Smithsonian American Art Museum and the Renwick Gallery

Looking for Light in American Art

View artworks from the collection that illuminate our world

On these short December days we’re all looking for a little extra light to break through the darkness. The idea of warmth, whether literal flame, spiritual comfort, or an intellectual spark, lends a distraction from seemingly endless cold, dark days. From a cozy lamp-lit scene to a lustrous pot that reflects the light to a shimmering, blinking display that never repeats itself, let’s take an art and light-filled break together.

Unexpected sparkle

James VanDerZee, GGG Photo Studio at Christmas, 1933, gelatin silver print with applied color, Smithsonian American Art Museum, Museum purchase through the Julia D. Strong Endowment and the Smithsonian Institution Collections Acquisition Program, 1994.57.4

Glittering found objects

Simon Sparrow, Assemblage with Found Objects, after 1960, carved and painted wood with collaged pieces of costume jewelry, keychains..., Smithsonian American Art Museum, Gift of Herbert Waide Hemphill, Jr., 1998.84.33

Tranquil glow

Horatio Shaw, Barnyard in Winter, ca. 1885-1890, oil on canvas, Smithsonian American Art Museum, Museum purchase, 1975.43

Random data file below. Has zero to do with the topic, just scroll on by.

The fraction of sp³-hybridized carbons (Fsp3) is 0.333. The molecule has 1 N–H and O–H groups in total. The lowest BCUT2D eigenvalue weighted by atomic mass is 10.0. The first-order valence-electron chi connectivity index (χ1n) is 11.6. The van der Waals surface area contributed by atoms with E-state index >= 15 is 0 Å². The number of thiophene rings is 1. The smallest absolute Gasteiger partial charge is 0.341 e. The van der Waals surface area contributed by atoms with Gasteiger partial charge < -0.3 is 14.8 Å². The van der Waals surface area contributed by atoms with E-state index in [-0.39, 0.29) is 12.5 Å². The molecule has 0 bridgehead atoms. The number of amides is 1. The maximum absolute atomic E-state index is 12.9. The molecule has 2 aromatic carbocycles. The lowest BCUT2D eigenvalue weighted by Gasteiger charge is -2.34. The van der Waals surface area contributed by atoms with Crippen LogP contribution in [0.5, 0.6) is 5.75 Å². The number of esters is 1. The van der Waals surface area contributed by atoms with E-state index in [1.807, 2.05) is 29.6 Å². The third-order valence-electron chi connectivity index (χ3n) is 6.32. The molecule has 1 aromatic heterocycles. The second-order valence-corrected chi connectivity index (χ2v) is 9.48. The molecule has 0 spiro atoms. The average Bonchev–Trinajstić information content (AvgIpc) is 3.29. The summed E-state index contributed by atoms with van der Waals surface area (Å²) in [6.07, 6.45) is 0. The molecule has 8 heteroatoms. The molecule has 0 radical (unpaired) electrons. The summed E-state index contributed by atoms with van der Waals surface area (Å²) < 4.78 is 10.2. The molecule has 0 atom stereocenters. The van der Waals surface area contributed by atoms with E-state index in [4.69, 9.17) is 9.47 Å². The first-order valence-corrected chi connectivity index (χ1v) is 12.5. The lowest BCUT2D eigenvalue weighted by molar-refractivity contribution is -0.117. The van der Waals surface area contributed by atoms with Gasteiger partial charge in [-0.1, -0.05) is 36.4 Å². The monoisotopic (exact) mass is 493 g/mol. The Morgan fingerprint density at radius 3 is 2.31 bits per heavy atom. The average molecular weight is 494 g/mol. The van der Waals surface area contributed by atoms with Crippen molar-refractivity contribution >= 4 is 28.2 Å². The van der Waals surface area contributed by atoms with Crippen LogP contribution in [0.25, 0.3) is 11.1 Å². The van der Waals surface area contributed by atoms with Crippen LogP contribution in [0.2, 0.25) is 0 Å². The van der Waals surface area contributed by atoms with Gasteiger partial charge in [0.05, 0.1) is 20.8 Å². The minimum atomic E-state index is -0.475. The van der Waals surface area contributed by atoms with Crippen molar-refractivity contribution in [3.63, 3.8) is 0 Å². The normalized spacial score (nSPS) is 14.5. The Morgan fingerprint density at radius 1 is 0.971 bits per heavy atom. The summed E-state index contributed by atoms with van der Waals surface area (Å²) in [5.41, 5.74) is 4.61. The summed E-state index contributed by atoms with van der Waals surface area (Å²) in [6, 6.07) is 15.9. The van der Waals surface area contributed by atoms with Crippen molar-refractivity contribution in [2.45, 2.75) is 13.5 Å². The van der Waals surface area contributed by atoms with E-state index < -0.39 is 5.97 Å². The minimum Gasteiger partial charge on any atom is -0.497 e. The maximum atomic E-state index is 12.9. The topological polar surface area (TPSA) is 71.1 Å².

Cozy embrace

Loïs Mailou Jones, Greetings, ca. 1937-1948, pen and ink on paper, Smithsonian American Art Museum, Bequest of the artist, 2006.24.15

Spiritual warmth

Abraham Rattner, God's Light, color lithograph, Smithsonian American Art Museum, Bequest of Abraham Rattner, 1981.153.41

Light in the dark

Unidentified (American), (Untitled) (Village Street on a Winter Night), ca. 1933-1943, lithograph on paper, Smithsonian American Art Museum, Transfer from the General Services Administration, 1974.28.157

Endless digital dazzle

Leo Villareal, Volume (Renwick), 2015, white LEDs, mirror-finished stainless steel, custom software, and electrical hardware, Smithsonian American Art Museum, Gift of Janet and Jim Dicke, Tania and Tom Evans, Paula and Peter Lunder, and Debbie Petersen in honor of Elizabeth Broun, 2016.13, © Leo Villareal

Words light the way

Miguel Luciano, Pa-lan-te2017, neon, Smithsonian American Art Museum, Museum purchase made possible by Marianna and Juan A. Sabater, 2020.25.2, © 2017, Miguel Luciano. photo: Jason Wyche

Radiant gleam

Beatrice Wood, Gold Lustre Teapot, 1988, earthenware with lustres, Smithsonian American Art Museum, Museum purchase, 1989.26A-B

Almost luminescent

Janet Echelman, 1.8 Renwick, 2015. Photo by Ron Blunt

May art and curiosity help everyone find new perspective in the new year.